After almost 35 years in the mining industry, Newmont CEO Tom Palmer says he has not seen much change in the mining industry in terms of diversity, equity and inclusion.
Participating in a panel on the issue at the Investing in African Mining Indaba being held in Cape Town this week, the gold miner boss said he “sat here frustrated in 2023 that we haven’t made the changes we should have made over that period of time”.
“I’m part of that problem.
“People whose behaviour needs to change are those with power and privilege and they look a lot like me in our industry – middle-aged white men.
“When we think about this problem and we think about creating change, we need to have a very honest and robust understanding of the culture within our industry, within each of our organisations. It is very easy to gloss over the top and say we don’t have a problem here,” noted Palmer.
“You need to actually scratch the surface and genuinely listen to understand the culture within your organisation and, I’m sorry to say, that across our 12 managed operations in eight countries around the world, we on a regular basis have cases and incidences of sexual violence, sexual harassment and racism.”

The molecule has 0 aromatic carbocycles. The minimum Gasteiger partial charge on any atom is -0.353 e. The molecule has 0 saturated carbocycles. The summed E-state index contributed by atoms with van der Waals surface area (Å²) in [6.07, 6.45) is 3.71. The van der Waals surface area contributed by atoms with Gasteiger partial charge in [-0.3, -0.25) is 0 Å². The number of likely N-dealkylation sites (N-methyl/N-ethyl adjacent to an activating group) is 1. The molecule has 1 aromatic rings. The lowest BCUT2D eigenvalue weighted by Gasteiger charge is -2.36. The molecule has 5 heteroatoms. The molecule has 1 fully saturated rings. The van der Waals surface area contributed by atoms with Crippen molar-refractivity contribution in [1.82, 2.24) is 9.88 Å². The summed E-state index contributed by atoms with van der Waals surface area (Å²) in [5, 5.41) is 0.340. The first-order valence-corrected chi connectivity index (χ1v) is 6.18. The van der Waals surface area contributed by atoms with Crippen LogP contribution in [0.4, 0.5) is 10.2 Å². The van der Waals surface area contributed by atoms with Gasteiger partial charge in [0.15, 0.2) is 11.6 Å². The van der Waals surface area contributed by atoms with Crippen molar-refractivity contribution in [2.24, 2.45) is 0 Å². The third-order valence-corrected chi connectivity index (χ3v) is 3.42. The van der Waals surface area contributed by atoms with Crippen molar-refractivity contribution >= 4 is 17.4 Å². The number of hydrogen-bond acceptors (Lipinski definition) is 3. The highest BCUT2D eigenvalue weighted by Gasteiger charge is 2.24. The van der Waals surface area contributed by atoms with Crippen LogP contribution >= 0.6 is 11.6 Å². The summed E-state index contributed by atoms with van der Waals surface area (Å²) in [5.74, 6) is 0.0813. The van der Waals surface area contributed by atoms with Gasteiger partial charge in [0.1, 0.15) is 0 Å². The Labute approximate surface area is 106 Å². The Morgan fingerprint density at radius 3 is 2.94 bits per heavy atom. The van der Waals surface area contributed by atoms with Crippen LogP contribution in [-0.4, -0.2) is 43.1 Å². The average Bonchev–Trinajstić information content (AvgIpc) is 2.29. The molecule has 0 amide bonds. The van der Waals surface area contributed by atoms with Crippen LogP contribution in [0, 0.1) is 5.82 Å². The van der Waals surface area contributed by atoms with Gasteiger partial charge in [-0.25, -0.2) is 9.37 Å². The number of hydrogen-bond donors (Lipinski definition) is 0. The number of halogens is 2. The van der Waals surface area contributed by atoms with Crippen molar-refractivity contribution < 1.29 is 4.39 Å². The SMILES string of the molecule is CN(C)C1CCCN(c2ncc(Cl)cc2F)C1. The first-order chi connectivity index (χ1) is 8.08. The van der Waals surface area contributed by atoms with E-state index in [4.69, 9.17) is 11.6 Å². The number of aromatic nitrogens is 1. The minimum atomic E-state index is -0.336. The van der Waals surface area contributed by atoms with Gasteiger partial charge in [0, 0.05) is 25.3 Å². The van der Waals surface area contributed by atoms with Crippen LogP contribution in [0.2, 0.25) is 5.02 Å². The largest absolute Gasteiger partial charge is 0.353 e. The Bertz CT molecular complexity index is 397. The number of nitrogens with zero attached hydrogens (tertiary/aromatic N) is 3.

Palmer said it was necessary to understand why this happening, what behaviour had to change, and what systems had to be put in place to improve the situation.
“That is really, really hard work. Complex work. And if you raced through it too quickly, thinking you have the answers, you won’t get a change in behaviour.
“You need to take the time to sit down and talk to people in the minority. To understand their stories and then determine a course of action.
“That is what we are doing in our organisation.”
Palmer it was about understanding those stories and putting in place “meaningful, lasting action, so that long after we have left our roles, and the next generation and the generation after that have come through as leaders in our organisation, we would have fundamentally changed the culture in our company and in our industry”.
He added that line leaders had to take special responsibility to create an inclusive workplace, as they typically were the ones with power and privilege.
“Line leaders have to change their behaviour, and only when that happens do you get sustainable change.”